Here’s something nobody has ever been able to tell me:
Do wandless ICDs (implantable cardioverter-defibrillators) employ any kind of encryption?
As far as I can tell, the answer is no.
Let me give you a little background. At the last Heart Rhythm Scientific Sessions (2005, in New Orleans) most of the big ICD companies were showing off their wonderful new “wandless telemetry” systems. Historically, ICDs have been programmed (after implantation) and interrogated with some variety of inductive communication. This was done by placing a “wand” over the part of the patient’s body where the device was implanted and then initiating communication. It has a short range, around a few inches. Device companies have begun to use radio-frequency (RF) communication instead, which has a longer range, something on the order of feet or meters.
This is a big problem.
Not one person I’ve asked (admittedly, sales people for the most part) has been able to tell me if the new RF (a.k.a wandless) telemetry communication is encrypted. I did some patent searching at uspto.gov, and found that no patents have been granted on anything like this yet. However, Medtronic did apply for a patent in September 2005. As the patent application says in its background, “With the advent of long range telemetry of messages, and the associated increase in communication range, the risk that a message can be compromised is increased. For example, a replay attack can be launched in which a message, or a piece of a message, can be captured and then maliciously used at a later time.”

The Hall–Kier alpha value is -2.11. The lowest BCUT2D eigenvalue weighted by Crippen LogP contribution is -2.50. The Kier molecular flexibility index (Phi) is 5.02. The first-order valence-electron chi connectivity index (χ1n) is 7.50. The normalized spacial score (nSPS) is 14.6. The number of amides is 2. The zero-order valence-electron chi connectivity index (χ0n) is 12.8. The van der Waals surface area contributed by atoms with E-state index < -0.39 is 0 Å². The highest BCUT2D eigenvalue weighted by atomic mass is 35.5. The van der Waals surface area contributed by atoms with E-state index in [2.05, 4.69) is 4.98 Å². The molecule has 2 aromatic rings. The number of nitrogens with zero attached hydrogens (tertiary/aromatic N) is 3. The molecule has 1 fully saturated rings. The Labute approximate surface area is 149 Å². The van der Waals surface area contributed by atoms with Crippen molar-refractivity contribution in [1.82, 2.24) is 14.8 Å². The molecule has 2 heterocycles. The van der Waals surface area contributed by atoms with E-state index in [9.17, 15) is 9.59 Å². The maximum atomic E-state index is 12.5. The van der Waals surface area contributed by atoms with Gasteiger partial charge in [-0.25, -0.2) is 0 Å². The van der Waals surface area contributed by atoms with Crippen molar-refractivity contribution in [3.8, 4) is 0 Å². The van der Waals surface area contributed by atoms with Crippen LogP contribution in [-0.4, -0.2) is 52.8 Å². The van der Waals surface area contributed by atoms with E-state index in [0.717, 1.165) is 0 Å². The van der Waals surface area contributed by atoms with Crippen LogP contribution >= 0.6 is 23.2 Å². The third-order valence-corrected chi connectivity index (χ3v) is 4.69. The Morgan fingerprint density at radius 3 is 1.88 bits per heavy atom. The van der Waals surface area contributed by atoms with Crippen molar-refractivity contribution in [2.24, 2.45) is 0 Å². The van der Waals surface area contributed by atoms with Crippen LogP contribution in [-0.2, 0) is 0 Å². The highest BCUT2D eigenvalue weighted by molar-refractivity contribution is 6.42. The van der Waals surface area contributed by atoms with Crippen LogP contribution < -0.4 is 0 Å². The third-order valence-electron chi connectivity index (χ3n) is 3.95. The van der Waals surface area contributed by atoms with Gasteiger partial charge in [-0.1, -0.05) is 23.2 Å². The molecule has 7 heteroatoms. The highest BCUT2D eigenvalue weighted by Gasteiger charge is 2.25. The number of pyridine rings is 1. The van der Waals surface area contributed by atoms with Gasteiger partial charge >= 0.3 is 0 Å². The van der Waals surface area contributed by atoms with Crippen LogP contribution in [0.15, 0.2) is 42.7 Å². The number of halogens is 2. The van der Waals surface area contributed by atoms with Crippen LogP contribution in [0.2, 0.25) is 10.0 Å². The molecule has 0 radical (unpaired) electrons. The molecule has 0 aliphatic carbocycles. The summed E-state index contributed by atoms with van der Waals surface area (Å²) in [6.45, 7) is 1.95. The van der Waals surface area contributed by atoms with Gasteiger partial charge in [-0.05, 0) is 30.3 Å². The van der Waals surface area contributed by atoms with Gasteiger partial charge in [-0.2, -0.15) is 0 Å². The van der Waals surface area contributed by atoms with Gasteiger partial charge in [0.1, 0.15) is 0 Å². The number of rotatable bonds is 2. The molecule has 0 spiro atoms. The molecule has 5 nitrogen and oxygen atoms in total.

So it does appear that someone is thinking about this. Most people don’t really think about or understand encryption, even technically-inclined people like medical device engineers.
Do you know anything about this? Do you know someone who might?